British South Africa Company Medal

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British South Africa Company Medal
Burnhams bsac medal.jpgBritish South Africa Company Medal, reverse.jpg
Medal: Obverse, and reverse for Rhodesia 1896.
Awarded by the British South Africa Company
TypeMedal
Awarded forService in the Matabele Wars
Campaign(s)
DescriptionCircular silver medal, 36 mm in diameter.
ClaspsMatabeleland 1893,
Rhodesia 1896,
Mashonaland 1897,
Mashonaland 1890
Statistics
Established1896, 1897, 1927
British South Africa Comany Medal Ribbon.JPG
Ribbon bar

The British South Africa Company Medal (1890–97). In 1896, Queen Victoria sanctioned the issue by the British South Africa Company of a medal to troops who had been engaged in the First Matabele War. In 1897, the award was extended to those engaged in the two campaigns of the Second Matabele War, namely Rhodesia (1896) and Mashonaland (1897). The three medals are the same except for name of the campaign for which the medal was issued, inscribed on the reverse.[1]

In 1927, the government of Southern Rhodesia re-issued the medal and instituted a new clasp, to commemorate the Pioneer Column that operated within Mashonaland in 1890. Those previously awarded the medal were required to exchange it for the new version.[2]

The majority of awards were to colonial and locally raised troops, rather than members of the regular British Army.[2]

Description[edit]

The medal is circular, made of silver and 36 millimetres (1.4 in) in diameter.

The obverse depicts a left facing effigy of Queen Victoria wearing a diadem and veil. Around the edge is the inscription Victoria Regina.[3]

The reverse depicts a charging lion, wounded in the chest with an assegai. In the foreground are native weapons and a shield, in the background is a mimosa bush, and below the scene the inscription: BRITISH SOUTH AFRICA COMPANY. The recipient's first eligible campaign is inscribed at the top on all versions of the medal except the 1927 issue.[2]

The medal is mounted on an ornate swivelling suspension bar decorated with shamrocks, thistles and roses. The medal hangs from a 35 millimetres (1.4 in) wide ribbon of watered silk in golden yellow with three dark blue stripes.[3]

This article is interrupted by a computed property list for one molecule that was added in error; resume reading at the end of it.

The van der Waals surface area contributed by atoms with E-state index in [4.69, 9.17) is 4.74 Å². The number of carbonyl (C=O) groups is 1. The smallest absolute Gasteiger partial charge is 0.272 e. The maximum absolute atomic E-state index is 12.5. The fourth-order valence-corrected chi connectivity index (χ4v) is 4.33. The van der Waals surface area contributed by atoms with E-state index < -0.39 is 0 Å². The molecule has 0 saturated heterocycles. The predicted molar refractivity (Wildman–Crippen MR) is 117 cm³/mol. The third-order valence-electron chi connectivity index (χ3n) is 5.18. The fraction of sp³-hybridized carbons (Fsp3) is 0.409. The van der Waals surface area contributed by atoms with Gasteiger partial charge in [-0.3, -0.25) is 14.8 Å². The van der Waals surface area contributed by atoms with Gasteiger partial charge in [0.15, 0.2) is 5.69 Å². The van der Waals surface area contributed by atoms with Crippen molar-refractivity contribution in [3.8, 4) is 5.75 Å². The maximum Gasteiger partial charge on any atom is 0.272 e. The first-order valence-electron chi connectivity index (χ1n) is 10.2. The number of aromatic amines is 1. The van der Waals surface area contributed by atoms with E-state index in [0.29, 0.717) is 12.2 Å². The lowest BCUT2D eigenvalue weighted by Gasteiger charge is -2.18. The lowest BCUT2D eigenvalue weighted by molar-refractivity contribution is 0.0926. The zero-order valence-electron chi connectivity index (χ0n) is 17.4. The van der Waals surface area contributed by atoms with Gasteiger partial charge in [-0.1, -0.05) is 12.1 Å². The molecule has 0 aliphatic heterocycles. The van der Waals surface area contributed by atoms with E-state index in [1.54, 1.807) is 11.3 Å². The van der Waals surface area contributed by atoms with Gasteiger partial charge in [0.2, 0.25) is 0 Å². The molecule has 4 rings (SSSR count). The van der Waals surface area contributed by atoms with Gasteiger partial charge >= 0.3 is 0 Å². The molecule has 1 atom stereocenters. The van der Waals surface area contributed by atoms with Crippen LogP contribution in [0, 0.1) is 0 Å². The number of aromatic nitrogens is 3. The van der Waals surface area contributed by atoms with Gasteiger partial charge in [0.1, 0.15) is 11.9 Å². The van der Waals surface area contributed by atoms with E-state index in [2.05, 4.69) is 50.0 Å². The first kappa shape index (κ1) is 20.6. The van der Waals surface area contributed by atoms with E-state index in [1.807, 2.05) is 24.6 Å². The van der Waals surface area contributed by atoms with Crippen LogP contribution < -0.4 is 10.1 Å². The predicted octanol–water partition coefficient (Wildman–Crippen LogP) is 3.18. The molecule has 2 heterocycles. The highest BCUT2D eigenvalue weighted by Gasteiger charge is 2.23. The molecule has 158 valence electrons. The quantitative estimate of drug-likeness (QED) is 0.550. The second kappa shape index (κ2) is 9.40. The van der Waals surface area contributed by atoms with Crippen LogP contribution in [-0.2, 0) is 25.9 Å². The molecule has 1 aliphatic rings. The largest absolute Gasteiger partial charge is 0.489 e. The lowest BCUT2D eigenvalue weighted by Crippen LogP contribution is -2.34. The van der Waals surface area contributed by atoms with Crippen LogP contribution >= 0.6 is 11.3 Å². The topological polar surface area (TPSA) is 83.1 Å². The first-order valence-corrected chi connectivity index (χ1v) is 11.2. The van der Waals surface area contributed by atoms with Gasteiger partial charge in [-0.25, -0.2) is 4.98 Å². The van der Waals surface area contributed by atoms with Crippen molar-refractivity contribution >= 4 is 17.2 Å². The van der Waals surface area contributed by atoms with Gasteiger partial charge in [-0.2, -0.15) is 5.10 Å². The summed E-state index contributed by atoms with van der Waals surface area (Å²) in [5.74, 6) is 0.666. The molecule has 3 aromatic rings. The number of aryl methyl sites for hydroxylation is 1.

Clasps[edit]

The recipient's first eligible campaign is inscribed on the reverse, either MATABELELAND 1893, RHODESIA 1896 or MASHONALAND 1897, with any subsequent campaign indicated by an appropriate clasp. The one exception is the medal for Mashonaland 1890, issued in 1927, where the reverse bears no details of the campaign, with all eligible campaigns represented by a clasp.[2]

The four clasps issued were:[1]

  1. Matabeleland 1893 (Only awarded with the 1927 medal. Originally recipients received the medal without clasp, with the campaign inscribed on the reverse)
  2. Rhodesia 1896
  3. Mashonaland 1897
  4. Mashonaland 1890 (Awarded in 1927)

Four men were entitled to the medal with all four bars, although only one was issued. Twelve medals were awarded with three bars.[4]

Notable Recipients[edit]

References[edit]

  1. ^ a b John W. Mussell, editor. Medal Yearbook 2015. p. 156 Published Token Publishing Limited, Honiton, Devon. 2015.
  2. ^ a b c d Joslin, Litherland and Simpkin. British Battles and Medals. pp. 171-174. Published Spink, London. 1988.
  3. ^ a b Mayo, John Horsley (1897). Medals and Decorations of the British Army and Navy, Volume 2. A. Constable. p. 423.
  4. ^ Edward C Joslin. Observer Book of British Awards and Medals. Page 120. Published Frederick Warne & Co, 1973.
  5. ^ "Matabele Campaign". The Pine Tree Web. Retrieved 2006-12-02.
  6. ^ Davis, Richard Harding (1906). Real Soldiers of Fortune. Charles Scribner's Sons. ISBN 1-59540-686-7.
  7. ^ Selous, Frederick Courteney (1896). Sunshine and Storm in Rhodesia. London: R. Ward & Co.

External links[edit]